By Michael Lovato
ISSUE #24, Fall 2004 – In 1984, a German triathlete named Detlef Kuehnel was so awe-inspired by his experience at the Hawaii Ironman; he set out to bring a triathlon of similar magnitude to the European continent. Twenty years later, and after two name changes, the former Ironman Europe has proven that the small village of Roth can and will provide the world’s triathlon community with an alternative to our sport’s fall classic.
For those who wish to experience a race that is larger (over two-thousand participants), more widely viewed (over 100,000 spectators), and faster (world record times abound!), than all other Ironman distance races worldwide, Roth is a must. For those who wish to see triathlon as a recognizable, well-appreciated sport, Roth is a must. For those who wish to race across beautiful countryside, over flawlessly smooth road surfaces, to the sounds of thousands of screaming fans, Roth is a must. For those who wish to experience ultra-distance racing, out from under the m-Dot umbrella, Roth is a must.
This year, I added my name to the list of people whose wish was just that: to experience triathlon German-style.
July 4th started out as most race days begin: breakfast with a bit of nerves; transition area with a couple exploding tires; my fiancé Amanda smearing Vaseline all over my neck and shoulders; and a final rundown of my race moves, prior to jumping in the water. Somewhere in there, however, the similarities seemed to diminish. I noticed a peculiar amount of Euro-Techno on the loudspeaker, mixed with a smattering of late-Eighties “wish-I-hadn’t-heard-that-song” songs (the type that annoyingly sticks in your head, in spite of your better efforts to dispatch it). Most of the dissimilarities were favorable; however, indeed they were quite nice: five or six hot air balloons hovered at the start; several thousand spectators lined all sides of the course; and there was even a blimp. For some reason a blimp really adds that extra sporting-event punch!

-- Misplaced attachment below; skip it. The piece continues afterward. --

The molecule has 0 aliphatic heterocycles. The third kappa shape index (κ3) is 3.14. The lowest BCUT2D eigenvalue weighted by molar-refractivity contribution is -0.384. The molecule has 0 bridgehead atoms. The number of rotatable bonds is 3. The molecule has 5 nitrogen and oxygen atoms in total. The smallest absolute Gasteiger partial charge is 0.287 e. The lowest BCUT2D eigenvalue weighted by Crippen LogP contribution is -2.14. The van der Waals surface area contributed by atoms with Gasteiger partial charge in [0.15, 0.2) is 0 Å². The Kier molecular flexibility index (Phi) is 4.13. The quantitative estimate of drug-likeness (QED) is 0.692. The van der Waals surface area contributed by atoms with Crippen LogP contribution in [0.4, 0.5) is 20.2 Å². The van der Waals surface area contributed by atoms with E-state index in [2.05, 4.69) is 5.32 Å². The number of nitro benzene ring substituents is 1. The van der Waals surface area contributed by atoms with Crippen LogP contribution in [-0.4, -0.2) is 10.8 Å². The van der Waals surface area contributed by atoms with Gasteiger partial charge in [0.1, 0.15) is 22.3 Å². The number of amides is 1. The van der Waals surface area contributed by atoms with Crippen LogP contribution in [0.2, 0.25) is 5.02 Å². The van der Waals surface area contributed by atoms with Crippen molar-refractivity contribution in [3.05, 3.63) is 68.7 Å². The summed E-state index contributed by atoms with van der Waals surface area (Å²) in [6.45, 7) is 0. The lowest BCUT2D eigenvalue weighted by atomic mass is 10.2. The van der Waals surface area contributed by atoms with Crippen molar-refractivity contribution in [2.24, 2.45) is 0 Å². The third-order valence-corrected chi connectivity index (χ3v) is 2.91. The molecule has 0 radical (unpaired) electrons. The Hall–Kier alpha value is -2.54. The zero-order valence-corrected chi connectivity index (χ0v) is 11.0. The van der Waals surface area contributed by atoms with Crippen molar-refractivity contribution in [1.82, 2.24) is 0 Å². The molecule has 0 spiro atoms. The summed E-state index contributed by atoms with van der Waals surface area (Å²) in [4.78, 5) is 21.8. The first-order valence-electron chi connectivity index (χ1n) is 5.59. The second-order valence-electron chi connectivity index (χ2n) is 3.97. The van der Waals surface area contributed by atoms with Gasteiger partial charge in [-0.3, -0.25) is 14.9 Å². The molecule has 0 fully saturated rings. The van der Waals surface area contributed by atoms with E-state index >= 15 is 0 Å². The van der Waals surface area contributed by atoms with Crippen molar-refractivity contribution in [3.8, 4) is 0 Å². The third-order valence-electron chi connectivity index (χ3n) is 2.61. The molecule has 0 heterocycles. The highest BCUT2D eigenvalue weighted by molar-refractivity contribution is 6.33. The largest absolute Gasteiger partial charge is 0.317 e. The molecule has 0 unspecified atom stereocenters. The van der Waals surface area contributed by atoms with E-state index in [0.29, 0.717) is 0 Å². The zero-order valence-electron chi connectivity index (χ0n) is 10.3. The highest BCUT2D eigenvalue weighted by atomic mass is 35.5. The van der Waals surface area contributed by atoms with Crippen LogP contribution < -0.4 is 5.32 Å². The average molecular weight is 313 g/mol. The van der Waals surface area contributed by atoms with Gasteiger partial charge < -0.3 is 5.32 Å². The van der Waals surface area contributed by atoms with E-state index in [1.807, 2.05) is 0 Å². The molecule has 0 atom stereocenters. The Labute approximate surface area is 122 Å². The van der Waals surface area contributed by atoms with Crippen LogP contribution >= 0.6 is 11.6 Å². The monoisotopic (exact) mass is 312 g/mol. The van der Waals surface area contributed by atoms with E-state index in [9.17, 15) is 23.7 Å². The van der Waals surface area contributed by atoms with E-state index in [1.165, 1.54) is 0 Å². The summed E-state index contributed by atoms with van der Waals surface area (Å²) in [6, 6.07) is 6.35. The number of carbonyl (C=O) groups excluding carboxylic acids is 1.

I found my position on the start line of my wave (all professionals, all women, and all firefighters), and readied myself for the gun. My pre-race strategy called for me to stick to the previous four years’ defending champion, Lothar Ledar, through legs 1 and 2 of the event. I assumed that if anyone knew how to race this course, it was he, and I would be right there to learn from him directly.
After what felt like an abnormally moderate paced swim, I exited the water right where I planned to be: mere steps ahead of Leder, and within two minutes of the lead pack. Entering the change tent with a speedy transition in mind, I was soon faced with a pair of hands assisting me in the removal of my wetsuit. Unfortunately for me, I found that the owner of those hands did not understand my pleas in English to help with my feet, not my hands. As we struggled to remove my right sleeve, my fellow competitors slipped through and on to the bike.